Judge Rosemarie Maldonado said she had to close the proceeding for about 10 minutes Wednesday because attorneys were going to ask about Officer James Frascatore’s (fras-kuh-TOHR’-eez ) disciplinary record with the department. State law requires that these records remain private.

Frascatore testified that he sneaked up on Blake near Times Square two years ago because the former tennis pro had been misidentified as a target of a credit card fraud operation.

Blake was tackled to the ground and arrested before police figured out who he was.

Blake has said the officer should be fired. The officer says he did nothing wrong.

Ex tennis star Blake testifies about his mistaken arrest

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NEW YORK (AP) By former pro tennis star James Blake’s account, the man approaching him in 2015 outside his hotel caused no alarm because he looked like an old high school buddy.

Blake found out the hard way that it was instead a plainclothes police officer who mistook him for a suspect in a fraud investigation.

On Tuesday, Blake testified at a police department disciplinary trial that the officer never identified himself before throwing him to the ground and handcuffing him. When police realized their mistake, said Blake, they released him without an apology from the officer.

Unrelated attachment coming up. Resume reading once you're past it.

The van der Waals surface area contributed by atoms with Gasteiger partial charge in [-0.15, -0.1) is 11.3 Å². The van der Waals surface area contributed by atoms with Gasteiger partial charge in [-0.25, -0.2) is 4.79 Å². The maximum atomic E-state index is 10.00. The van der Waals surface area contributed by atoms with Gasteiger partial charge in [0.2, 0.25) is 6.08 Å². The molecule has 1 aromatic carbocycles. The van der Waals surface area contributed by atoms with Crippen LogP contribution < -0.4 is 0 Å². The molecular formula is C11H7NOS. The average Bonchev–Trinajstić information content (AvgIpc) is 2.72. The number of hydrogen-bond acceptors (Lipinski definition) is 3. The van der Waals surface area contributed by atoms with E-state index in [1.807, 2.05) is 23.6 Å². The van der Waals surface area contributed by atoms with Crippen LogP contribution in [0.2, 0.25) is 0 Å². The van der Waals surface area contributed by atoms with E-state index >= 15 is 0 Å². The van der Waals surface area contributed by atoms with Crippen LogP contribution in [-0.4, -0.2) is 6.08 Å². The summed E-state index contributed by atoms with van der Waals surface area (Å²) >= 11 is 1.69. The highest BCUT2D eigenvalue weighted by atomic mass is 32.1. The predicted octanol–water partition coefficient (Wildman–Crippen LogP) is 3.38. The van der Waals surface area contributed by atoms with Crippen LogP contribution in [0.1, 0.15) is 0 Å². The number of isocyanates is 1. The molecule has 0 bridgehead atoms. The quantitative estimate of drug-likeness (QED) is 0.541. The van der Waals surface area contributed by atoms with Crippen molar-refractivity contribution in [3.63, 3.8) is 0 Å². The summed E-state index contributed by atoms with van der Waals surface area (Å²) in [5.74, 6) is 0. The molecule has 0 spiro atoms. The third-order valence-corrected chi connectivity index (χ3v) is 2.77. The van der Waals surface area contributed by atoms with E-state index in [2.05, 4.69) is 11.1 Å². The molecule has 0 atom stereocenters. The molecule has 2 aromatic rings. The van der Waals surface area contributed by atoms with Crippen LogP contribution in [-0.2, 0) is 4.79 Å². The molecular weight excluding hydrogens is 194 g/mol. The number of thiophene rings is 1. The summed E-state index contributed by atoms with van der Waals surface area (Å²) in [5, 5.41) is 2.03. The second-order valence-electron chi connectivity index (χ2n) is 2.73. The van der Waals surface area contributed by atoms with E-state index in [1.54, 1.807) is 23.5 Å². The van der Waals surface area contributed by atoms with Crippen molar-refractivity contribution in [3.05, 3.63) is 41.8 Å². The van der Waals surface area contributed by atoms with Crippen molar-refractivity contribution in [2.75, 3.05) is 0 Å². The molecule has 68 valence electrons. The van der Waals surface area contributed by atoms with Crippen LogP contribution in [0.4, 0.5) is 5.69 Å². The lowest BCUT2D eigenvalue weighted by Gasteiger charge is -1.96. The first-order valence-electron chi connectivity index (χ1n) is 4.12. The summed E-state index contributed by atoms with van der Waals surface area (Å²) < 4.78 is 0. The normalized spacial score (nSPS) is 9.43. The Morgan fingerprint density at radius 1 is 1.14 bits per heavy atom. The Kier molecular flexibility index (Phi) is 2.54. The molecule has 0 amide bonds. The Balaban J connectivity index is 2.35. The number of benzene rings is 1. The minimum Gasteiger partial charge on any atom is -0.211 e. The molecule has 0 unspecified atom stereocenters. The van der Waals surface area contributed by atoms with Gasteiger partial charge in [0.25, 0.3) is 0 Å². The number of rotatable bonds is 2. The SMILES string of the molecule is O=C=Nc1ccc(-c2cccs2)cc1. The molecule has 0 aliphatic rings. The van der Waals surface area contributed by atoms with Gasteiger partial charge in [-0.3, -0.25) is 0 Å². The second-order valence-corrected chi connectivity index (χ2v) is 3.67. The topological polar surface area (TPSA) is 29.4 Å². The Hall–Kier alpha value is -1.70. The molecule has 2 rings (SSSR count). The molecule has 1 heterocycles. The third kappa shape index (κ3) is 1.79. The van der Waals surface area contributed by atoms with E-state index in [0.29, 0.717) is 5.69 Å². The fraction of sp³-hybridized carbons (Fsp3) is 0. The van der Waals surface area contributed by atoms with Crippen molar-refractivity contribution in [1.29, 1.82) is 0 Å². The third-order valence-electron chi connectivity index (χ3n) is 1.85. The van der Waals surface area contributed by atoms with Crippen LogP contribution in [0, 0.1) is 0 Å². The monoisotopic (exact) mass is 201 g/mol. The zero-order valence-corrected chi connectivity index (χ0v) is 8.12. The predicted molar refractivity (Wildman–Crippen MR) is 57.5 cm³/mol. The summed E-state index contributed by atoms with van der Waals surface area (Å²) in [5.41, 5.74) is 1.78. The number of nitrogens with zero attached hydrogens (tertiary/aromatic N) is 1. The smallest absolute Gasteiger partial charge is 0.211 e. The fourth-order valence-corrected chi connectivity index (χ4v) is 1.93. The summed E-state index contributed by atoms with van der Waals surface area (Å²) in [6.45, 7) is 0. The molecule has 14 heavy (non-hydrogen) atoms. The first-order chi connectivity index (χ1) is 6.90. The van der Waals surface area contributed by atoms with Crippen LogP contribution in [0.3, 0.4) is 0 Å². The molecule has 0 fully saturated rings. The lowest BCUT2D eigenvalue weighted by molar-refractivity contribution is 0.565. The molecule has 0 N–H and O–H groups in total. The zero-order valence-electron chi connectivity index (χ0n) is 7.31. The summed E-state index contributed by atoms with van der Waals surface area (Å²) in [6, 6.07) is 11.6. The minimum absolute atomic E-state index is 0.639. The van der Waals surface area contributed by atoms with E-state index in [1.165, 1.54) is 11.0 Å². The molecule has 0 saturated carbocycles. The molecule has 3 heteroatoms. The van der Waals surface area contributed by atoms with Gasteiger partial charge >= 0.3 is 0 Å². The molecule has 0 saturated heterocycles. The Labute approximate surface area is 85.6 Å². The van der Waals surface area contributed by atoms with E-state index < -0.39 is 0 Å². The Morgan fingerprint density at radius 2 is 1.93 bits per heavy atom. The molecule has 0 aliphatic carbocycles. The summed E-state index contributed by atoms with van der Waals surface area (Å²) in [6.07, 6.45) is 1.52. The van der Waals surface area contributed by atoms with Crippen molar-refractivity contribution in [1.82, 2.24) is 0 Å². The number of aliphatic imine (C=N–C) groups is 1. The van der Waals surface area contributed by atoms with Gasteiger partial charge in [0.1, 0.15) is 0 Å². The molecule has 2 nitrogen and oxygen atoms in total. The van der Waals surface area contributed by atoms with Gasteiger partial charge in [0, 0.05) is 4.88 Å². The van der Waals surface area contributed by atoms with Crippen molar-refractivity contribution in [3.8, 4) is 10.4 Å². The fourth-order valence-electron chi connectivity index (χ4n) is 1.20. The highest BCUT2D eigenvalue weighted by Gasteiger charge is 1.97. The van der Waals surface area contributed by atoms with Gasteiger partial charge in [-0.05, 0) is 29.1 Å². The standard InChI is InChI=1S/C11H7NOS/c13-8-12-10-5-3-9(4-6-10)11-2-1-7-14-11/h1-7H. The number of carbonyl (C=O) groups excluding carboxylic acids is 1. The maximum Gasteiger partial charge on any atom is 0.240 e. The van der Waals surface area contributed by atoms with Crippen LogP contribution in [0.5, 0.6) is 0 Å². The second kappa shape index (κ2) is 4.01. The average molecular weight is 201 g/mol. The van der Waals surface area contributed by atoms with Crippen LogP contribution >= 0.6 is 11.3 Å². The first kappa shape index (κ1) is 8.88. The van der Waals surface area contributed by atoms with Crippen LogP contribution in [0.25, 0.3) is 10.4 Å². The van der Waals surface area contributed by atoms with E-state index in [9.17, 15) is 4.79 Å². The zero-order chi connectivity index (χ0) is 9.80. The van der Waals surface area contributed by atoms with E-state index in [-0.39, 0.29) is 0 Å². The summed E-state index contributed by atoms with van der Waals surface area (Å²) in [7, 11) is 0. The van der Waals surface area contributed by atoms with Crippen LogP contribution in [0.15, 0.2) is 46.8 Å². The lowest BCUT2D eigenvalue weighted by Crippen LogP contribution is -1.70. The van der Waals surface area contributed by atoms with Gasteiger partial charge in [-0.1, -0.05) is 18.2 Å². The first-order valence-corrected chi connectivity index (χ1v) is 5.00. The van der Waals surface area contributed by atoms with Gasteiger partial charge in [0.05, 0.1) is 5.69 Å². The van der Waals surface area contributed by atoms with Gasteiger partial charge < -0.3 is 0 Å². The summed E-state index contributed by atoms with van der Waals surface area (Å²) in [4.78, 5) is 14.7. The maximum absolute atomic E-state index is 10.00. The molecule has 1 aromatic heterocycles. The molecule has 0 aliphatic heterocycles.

“It shouldn’t happen to me. It shouldn’t happen to anyone,” Blake testified. “There needs to be accountability for everybody.”

Officer James Frascatore this year rejected a deal asking him to forfeit vacation days to resolve New York Police Department internal charges that he used excessive force. The NYPD administrative judge who’s hearing the case will recommend a potentially more severe punishment, including dismissal from the nation’s largest police force, to the police commissioner.

Frascatore, who denies he did anything wrong, also will take the witness stand. He has been assigned to desk duty pending a decision about his future.

The officer “looks forward to correcting the false narrative which has surrounded this case for two years,” said his attorney, Stephen Worth.